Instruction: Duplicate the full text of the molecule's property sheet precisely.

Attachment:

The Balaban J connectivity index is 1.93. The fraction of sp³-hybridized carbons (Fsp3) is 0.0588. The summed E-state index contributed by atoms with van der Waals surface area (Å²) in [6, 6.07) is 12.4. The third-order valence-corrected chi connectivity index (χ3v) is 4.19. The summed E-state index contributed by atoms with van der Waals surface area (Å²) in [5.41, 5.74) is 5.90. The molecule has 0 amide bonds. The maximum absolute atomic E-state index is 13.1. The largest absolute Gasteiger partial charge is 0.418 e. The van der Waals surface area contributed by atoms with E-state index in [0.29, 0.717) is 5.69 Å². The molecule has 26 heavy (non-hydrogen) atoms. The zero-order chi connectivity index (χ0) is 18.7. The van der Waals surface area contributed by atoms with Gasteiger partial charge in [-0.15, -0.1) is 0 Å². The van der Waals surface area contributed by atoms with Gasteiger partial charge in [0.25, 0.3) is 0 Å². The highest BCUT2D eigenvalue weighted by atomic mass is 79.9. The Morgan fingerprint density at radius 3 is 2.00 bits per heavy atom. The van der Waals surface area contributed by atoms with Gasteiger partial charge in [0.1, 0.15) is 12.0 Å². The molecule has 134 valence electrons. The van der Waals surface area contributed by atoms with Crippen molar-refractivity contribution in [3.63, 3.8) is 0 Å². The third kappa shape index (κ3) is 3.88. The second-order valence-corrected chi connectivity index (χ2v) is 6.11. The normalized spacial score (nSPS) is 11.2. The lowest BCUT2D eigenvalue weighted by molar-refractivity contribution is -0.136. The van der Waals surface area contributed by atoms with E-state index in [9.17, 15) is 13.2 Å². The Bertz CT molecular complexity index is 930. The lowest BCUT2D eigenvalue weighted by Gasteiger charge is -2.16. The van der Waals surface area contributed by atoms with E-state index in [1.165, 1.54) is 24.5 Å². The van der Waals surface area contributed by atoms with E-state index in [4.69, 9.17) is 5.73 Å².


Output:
The Balaban J connectivity index is 1.93. The fraction of sp³-hybridized carbons (Fsp3) is 0.0588. The summed E-state index contributed by atoms with van der Waals surface area (Å²) in [6, 6.07) is 12.4. The third-order valence-corrected chi connectivity index (χ3v) is 4.19. The summed E-state index contributed by atoms with van der Waals surface area (Å²) in [5.41, 5.74) is 5.90. The molecule has 0 amide bonds. The maximum absolute atomic E-state index is 13.1. The largest absolute Gasteiger partial charge is 0.418 e. The van der Waals surface area contributed by atoms with E-state index in [0.29, 0.717) is 5.69 Å². The molecule has 26 heavy (non-hydrogen) atoms. The zero-order chi connectivity index (χ0) is 18.7. The van der Waals surface area contributed by atoms with Gasteiger partial charge in [-0.15, -0.1) is 0 Å². The van der Waals surface area contributed by atoms with Gasteiger partial charge in [0.25, 0.3) is 0 Å². The highest BCUT2D eigenvalue weighted by atomic mass is 79.9. The Morgan fingerprint density at radius 3 is 2.00 bits per heavy atom. The van der Waals surface area contributed by atoms with Gasteiger partial charge in [0.1, 0.15) is 12.0 Å². The molecule has 134 valence electrons. The van der Waals surface area contributed by atoms with Crippen molar-refractivity contribution in [3.63, 3.8) is 0 Å². The third kappa shape index (κ3) is 3.88. The second-order valence-corrected chi connectivity index (χ2v) is 6.11. The normalized spacial score (nSPS) is 11.2. The lowest BCUT2D eigenvalue weighted by molar-refractivity contribution is -0.136. The van der Waals surface area contributed by atoms with E-state index in [9.17, 15) is 13.2 Å². The Bertz CT molecular complexity index is 930. The lowest BCUT2D eigenvalue weighted by Gasteiger charge is -2.16. The van der Waals surface area contributed by atoms with E-state index in [1.165, 1.54) is 24.5 Å². The van der Waals surface area contributed by atoms with E-state index in [4.69, 9.17) is 5.73 Å².